Bulk Load CSV Files into Elasticsearch Indices

Bulk load CSV Files into Elasticsearch Indices

Loading Data into an Elasticsearch Index from a CSV File

Many developers have CSV files or other types of fixed-length or delimited text files to bulk load into Elasticsearch. Import to Elasticsearch solutions include:

  • using Logstash to format your CSV files and import them into Elasticsearch
  • reading and parsing fixed-length or delimited files with scripting languages such as Python or PHP and then loading them into Elasticsearch using the Elasticsearch API
  • using a data feed API like Flex.io to regularly bulk load CSV files into Elasticsearch, with a few lines of code

Logstash is a great solution for loading log files into Elasticsearch, but you can quickly run into problems processing files that aren’t in a log format—particularly if they don’t include timestamps or other date information. To work around these problems, you can use the Elasticsearch API to upload data into Elasticsearch.

Working with the Elasticsearch API does require some developer know-how plus, of course, the effort of setting up the servers, bash scripts, cron jobs, type mappings and other integration and processing “glue” to regularly run scripts that load the data into Elasticsearch.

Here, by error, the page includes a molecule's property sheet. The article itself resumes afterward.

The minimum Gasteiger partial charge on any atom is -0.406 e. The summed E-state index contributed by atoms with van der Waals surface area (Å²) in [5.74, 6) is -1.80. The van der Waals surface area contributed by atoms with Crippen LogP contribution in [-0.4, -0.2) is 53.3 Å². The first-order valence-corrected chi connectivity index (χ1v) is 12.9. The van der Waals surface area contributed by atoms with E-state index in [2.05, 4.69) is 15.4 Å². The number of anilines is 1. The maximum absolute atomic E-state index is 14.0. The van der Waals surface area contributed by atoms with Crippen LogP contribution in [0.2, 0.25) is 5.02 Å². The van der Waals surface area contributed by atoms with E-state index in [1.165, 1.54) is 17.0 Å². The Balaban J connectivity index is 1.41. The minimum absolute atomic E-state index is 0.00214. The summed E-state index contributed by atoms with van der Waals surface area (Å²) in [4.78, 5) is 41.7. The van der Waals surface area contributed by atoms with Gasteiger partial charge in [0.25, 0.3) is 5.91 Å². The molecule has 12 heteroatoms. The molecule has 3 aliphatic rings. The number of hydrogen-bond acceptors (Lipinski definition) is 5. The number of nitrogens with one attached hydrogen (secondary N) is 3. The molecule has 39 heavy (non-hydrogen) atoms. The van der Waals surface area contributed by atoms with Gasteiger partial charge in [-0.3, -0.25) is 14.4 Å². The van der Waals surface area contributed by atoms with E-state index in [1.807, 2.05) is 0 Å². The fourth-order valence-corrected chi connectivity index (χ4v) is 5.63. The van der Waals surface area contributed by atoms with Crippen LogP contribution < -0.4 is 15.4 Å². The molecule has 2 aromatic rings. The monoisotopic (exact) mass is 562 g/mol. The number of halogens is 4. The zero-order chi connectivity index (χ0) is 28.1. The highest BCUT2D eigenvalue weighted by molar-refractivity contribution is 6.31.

Thankfully, third-party APIs have come to the rescue. This tutorial will provide you with a simple example of how to utilize the Flex.io API to bulk upload CSV files to your Elasticsearch instance and refresh the indices on periodic basis.

Demonstration: Example and Code

Before jumping into the tutorial, here is a GitHub repo of what we’re about to build:

Fork the Source Code | Source Data: File 1, File 2, File 3

Here’s an example of an Elasticsearch query running from the browser using the Contacts file from the Source Data:

Elasticsearch in browser example

Summary: This data feed pulls CSV files from a Dropbox folder, formats the contents and uploads the data files into Elasticsearch indices, one for each file. In this setup, subsequent runs will overwrite the existing index with new data.